Although the skeptic vs. spiritualist rivalry between Harry Houdini and Mina Crandon (a.k.a. “Margery the Medium”) has been well-documented previously, we’ve never seen it explained in such exacting detail nor depth, nor so well contextualized in the social and intellectual mileu of Jazz Age America, as in David Jaher’s The Witch of Lime Street.
The book is social history written with a novelistic sensibility (and has recently been optioned as the basis for a feature film), delineating the peculiar personality politics of the post-First World War spiritualism controversy.
Our only criticism is that perhaps too much space was devoted to play-by-play descriptions of “Margery’s” seances, which – although obviously a key point of interest – did tend to repetitively resolve into “weird things happening in a dark room”. That minor quibble aside, this is a must-read book for anyone interested in the causes and effects of the ’20s seance craze.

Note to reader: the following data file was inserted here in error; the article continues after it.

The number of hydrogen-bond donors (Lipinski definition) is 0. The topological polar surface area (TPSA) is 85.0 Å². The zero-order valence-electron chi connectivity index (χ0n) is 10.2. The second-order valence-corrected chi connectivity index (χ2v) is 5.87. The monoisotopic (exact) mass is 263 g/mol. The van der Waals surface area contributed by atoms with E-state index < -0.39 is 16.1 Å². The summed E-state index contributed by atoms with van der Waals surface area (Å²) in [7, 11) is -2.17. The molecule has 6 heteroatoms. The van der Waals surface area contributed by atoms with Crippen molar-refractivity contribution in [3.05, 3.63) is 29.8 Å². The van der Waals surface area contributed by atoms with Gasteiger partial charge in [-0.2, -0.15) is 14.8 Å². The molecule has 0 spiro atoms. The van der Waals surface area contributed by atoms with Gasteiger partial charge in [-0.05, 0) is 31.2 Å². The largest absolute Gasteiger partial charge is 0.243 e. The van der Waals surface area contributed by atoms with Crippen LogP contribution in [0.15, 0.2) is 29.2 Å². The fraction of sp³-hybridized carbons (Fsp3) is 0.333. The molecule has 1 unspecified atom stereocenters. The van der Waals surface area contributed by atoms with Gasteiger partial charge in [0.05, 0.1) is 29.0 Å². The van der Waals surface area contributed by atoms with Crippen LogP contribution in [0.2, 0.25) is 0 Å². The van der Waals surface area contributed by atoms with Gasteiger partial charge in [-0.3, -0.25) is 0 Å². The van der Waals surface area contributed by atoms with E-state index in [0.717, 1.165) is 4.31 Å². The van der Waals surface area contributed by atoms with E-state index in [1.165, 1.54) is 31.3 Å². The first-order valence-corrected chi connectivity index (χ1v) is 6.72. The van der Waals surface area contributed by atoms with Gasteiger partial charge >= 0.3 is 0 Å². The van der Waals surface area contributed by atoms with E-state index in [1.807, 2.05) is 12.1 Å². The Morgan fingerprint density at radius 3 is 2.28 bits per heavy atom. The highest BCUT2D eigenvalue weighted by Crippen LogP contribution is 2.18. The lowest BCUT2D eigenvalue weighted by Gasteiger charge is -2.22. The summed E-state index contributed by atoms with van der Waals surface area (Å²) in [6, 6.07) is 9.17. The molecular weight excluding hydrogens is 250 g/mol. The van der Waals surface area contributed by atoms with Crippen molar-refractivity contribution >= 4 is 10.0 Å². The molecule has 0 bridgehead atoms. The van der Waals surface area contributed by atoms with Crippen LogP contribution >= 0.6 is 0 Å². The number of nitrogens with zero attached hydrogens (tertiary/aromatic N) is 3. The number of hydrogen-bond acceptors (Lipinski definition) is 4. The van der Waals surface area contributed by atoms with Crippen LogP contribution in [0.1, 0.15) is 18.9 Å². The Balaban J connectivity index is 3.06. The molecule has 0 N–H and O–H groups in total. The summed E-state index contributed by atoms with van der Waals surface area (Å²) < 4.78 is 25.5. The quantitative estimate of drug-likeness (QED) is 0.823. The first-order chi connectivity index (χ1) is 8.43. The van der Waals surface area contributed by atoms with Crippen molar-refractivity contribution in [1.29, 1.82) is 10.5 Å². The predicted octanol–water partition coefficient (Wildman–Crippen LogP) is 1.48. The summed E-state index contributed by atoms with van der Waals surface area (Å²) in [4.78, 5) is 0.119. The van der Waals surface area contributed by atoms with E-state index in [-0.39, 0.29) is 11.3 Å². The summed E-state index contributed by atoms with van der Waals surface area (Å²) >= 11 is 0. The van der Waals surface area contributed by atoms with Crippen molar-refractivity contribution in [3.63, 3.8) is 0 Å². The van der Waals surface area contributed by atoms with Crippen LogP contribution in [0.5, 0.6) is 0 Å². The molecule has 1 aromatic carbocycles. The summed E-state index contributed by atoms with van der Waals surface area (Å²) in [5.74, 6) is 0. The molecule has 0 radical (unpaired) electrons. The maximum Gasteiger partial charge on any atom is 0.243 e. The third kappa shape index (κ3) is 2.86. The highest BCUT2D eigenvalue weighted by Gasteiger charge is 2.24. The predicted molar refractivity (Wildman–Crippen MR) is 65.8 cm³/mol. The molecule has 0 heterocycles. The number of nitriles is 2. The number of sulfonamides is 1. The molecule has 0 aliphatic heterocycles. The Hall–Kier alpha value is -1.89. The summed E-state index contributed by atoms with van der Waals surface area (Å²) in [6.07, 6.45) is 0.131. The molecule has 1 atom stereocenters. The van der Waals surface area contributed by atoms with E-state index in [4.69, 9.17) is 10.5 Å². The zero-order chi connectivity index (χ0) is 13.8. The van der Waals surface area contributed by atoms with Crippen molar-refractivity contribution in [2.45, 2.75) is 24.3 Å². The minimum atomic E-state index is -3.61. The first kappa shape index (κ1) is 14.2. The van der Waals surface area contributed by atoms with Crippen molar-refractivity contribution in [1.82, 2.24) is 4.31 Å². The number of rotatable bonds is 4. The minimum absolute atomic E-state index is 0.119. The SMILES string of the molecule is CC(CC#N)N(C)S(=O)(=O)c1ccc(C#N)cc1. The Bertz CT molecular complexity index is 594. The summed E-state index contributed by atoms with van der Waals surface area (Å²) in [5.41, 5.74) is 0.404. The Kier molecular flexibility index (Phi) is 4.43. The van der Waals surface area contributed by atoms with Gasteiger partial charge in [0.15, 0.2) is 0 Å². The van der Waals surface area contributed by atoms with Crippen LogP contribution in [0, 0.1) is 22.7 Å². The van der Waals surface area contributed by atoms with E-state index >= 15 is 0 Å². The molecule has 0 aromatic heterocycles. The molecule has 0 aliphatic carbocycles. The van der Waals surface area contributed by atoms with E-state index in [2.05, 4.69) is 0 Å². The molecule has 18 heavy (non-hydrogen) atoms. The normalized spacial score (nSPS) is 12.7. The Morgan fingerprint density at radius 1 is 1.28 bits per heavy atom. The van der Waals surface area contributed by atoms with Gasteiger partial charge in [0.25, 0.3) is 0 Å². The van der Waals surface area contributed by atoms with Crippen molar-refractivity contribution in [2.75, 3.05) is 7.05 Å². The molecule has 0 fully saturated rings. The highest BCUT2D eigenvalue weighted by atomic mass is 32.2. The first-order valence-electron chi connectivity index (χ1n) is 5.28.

The anthology Houdini’s ‘Girl Detective: The Real-Life Ghost-Busting Adventures of Rose Mackenberg is now available in both print and ebook editions.
Following the devastating losses of human life incurred during the First World War and then the Spanish Influenza Pandemic, bereaved families turned to the nascent religion of Spiritualism, which promised them contact and communication with the spirits of the dead. Sadly, but inevitably, most of those families fell prey to the cynical trickery of “ghost racketeers”, whose seances were con games designed to separate their victims from their hard-earned cash.
Enter Rose Mackenberg, a private detective trained by the great magician and escape artist Harry Houdini to infiltrate and expose the ghost racket. Rose became the most prominent and prolific member of Houdini’s “secret service” of investigators. Throughout the 1920s, she was instrumental in debunking hundreds of phony spirit mediums.
Houdini’s Girl Detective is an illustrated anthology of Rose’s original expose articles, first published in several North American newspapers during 1929. Each chapter addresses a different aspect of the ghost racket, offering a deeply skeptical take on ectoplasm, spirit rapping, table-tipping, “love and luck potions” and similar chicanery.
Recommended for anyone with an interest in the causes and effects of the Jazz Age spiritualism craze.